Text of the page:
This article was originally commissioned and published in January 2013 for Investment Life & Pensions Moneyfacts publication. Tom Murray, Head of Product Strategy at Exaxe, explores the rise of social media and considers why advisers and providers must find ways to be included within these trusted networks.
Trust and Social Media
[dropcap letter="S"]ociety has changed. The advent of social media has slowly but dramatically changed the way people interact with the world and all business types, including the financial services sector, have to rethink their whole way of doing business in order to cope with the new landscape that has been formed.
In the early days, it was easy to dismiss social sites such as Facebook, MySpace and Bebo as playgrounds for teenagers but the speed with which they have been adopted by the adult population and become an integral part of their everyday life has been astonishing and the result is amazing. People’s social networks now integrate others that they have met physically with those they have only met virtually, and the difference between the two is fading.
There are many areas of life affected by this change; one is the new tendency people have to trust total strangers, whom they believe they know very well even though the only contact with these individuals has been virtual. It is still too early to say what will be the final result of these sites on our concepts of friendship, identity and privacy, but it is certain that the consequences for human behaviour will be dramatic.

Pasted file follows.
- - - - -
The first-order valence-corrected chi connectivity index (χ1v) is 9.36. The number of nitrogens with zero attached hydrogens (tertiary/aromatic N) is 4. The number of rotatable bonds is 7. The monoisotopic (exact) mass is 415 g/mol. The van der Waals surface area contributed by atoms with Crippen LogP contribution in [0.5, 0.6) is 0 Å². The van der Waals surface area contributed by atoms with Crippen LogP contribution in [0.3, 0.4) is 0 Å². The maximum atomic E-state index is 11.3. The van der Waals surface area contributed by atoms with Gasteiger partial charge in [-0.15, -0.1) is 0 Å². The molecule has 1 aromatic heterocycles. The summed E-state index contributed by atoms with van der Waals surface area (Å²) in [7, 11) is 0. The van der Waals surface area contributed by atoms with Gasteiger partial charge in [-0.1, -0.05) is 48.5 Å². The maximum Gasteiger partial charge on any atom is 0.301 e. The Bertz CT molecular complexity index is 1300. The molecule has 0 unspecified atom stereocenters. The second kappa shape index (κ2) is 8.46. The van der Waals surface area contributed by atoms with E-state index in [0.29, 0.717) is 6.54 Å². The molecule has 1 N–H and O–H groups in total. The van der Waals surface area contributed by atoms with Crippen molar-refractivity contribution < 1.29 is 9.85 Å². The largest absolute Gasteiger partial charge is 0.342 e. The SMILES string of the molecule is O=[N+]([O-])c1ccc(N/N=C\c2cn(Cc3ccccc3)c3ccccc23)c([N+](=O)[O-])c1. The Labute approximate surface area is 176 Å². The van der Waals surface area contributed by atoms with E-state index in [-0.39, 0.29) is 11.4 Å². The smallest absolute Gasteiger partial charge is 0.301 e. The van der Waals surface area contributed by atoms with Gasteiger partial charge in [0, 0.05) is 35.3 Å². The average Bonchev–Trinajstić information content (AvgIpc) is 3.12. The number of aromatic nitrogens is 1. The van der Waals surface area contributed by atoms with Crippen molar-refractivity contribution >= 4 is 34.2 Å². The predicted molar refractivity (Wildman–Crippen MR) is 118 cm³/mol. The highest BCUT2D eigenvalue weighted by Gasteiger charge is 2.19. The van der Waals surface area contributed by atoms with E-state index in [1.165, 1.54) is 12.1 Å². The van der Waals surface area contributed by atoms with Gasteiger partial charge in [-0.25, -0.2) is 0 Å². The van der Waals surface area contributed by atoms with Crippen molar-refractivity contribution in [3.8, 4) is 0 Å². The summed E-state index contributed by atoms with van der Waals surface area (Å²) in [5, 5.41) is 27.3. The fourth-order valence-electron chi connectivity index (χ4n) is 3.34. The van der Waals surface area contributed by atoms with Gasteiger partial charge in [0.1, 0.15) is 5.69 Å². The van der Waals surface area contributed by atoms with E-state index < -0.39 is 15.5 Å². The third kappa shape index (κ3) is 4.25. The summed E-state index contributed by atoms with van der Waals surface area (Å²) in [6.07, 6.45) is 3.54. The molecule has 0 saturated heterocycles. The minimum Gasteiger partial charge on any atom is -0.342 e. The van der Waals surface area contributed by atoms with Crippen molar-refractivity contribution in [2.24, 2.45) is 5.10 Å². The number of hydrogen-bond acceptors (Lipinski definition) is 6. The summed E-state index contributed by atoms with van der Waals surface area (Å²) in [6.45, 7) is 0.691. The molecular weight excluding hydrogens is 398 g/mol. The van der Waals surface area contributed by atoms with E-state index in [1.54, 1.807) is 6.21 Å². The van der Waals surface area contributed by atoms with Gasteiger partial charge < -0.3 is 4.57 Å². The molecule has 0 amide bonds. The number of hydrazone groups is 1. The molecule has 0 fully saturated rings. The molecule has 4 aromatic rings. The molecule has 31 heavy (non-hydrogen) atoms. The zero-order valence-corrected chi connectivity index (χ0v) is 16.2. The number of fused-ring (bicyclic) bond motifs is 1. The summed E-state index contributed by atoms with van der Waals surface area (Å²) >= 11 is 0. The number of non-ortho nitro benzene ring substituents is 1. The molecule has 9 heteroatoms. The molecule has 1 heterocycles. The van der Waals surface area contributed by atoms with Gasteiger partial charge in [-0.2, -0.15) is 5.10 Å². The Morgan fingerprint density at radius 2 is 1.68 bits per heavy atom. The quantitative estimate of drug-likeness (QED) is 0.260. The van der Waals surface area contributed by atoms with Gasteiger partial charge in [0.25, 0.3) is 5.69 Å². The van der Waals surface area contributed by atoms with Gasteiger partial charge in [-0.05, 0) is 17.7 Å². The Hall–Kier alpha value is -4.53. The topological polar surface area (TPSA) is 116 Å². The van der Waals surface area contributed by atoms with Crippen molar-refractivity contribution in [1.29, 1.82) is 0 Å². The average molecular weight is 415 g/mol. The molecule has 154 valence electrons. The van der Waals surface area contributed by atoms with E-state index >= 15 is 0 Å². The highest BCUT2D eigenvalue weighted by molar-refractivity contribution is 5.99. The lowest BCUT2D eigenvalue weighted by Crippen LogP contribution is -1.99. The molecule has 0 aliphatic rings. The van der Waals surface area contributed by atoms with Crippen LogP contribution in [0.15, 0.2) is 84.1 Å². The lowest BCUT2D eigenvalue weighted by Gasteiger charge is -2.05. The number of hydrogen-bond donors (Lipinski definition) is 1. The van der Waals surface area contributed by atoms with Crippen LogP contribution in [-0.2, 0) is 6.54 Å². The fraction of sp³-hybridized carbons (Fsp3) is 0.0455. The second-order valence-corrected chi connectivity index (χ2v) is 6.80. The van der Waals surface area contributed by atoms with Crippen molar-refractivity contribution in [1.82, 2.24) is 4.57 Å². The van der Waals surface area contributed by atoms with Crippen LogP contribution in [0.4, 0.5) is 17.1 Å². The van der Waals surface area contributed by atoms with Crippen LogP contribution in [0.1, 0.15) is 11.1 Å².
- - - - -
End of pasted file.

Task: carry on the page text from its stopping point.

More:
Of particular interest to those working in the financial services arena is the change in terms of where trust is placed by the individual. Up until recently, people who didn’t work in legal, medical or financial services deferred to expertise from those who did. Today, the ubiquity of internet access means that these experts are constantly challenged by consumer, whose arguments are based on information gleaned from scanning the Internet.
A better informed consumer
The upside of this is a better informed consumer, whether they are consuming retail, legal, medical or financial services. The downside is that the information can be suspect and there is a danger of incorrect information being believed by those who do not have the expertise to separate the wheat of true research and wisdom from the chaff of prejudice, wishful thinking and vested interests.